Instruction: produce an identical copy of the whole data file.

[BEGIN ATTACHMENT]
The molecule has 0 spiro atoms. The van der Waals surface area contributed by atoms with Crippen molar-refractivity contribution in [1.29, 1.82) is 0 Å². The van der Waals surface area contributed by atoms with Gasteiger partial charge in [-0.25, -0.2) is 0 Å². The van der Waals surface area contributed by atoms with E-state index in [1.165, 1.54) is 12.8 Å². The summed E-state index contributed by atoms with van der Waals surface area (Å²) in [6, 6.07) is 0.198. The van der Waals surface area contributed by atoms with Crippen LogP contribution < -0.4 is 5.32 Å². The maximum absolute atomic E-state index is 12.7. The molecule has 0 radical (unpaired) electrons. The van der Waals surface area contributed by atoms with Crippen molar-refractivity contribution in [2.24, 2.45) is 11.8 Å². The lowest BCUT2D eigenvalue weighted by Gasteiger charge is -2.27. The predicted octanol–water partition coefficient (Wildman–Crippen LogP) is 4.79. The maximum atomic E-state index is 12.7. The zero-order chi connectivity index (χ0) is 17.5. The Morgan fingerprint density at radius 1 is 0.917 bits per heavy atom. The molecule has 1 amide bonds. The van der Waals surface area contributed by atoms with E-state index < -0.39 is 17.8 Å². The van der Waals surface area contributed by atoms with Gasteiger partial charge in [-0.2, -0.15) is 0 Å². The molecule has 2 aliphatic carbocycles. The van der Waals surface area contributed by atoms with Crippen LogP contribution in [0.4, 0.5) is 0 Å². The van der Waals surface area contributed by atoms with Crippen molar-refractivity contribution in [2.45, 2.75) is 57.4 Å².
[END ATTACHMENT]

The molecule has 0 spiro atoms. The van der Waals surface area contributed by atoms with Crippen molar-refractivity contribution in [1.29, 1.82) is 0 Å². The van der Waals surface area contributed by atoms with Gasteiger partial charge in [-0.25, -0.2) is 0 Å². The van der Waals surface area contributed by atoms with E-state index in [1.165, 1.54) is 12.8 Å². The summed E-state index contributed by atoms with van der Waals surface area (Å²) in [6, 6.07) is 0.198. The van der Waals surface area contributed by atoms with Crippen LogP contribution < -0.4 is 5.32 Å². The maximum absolute atomic E-state index is 12.7. The molecule has 0 radical (unpaired) electrons. The van der Waals surface area contributed by atoms with Crippen molar-refractivity contribution in [2.24, 2.45) is 11.8 Å². The lowest BCUT2D eigenvalue weighted by Gasteiger charge is -2.27. The predicted octanol–water partition coefficient (Wildman–Crippen LogP) is 4.79. The maximum atomic E-state index is 12.7. The zero-order chi connectivity index (χ0) is 17.5. The Morgan fingerprint density at radius 1 is 0.917 bits per heavy atom. The molecule has 1 amide bonds. The van der Waals surface area contributed by atoms with E-state index < -0.39 is 17.8 Å². The van der Waals surface area contributed by atoms with Gasteiger partial charge in [-0.2, -0.15) is 0 Å². The molecule has 2 aliphatic carbocycles. The van der Waals surface area contributed by atoms with Crippen LogP contribution in [0.4, 0.5) is 0 Å². The van der Waals surface area contributed by atoms with Crippen molar-refractivity contribution in [2.45, 2.75) is 57.4 Å².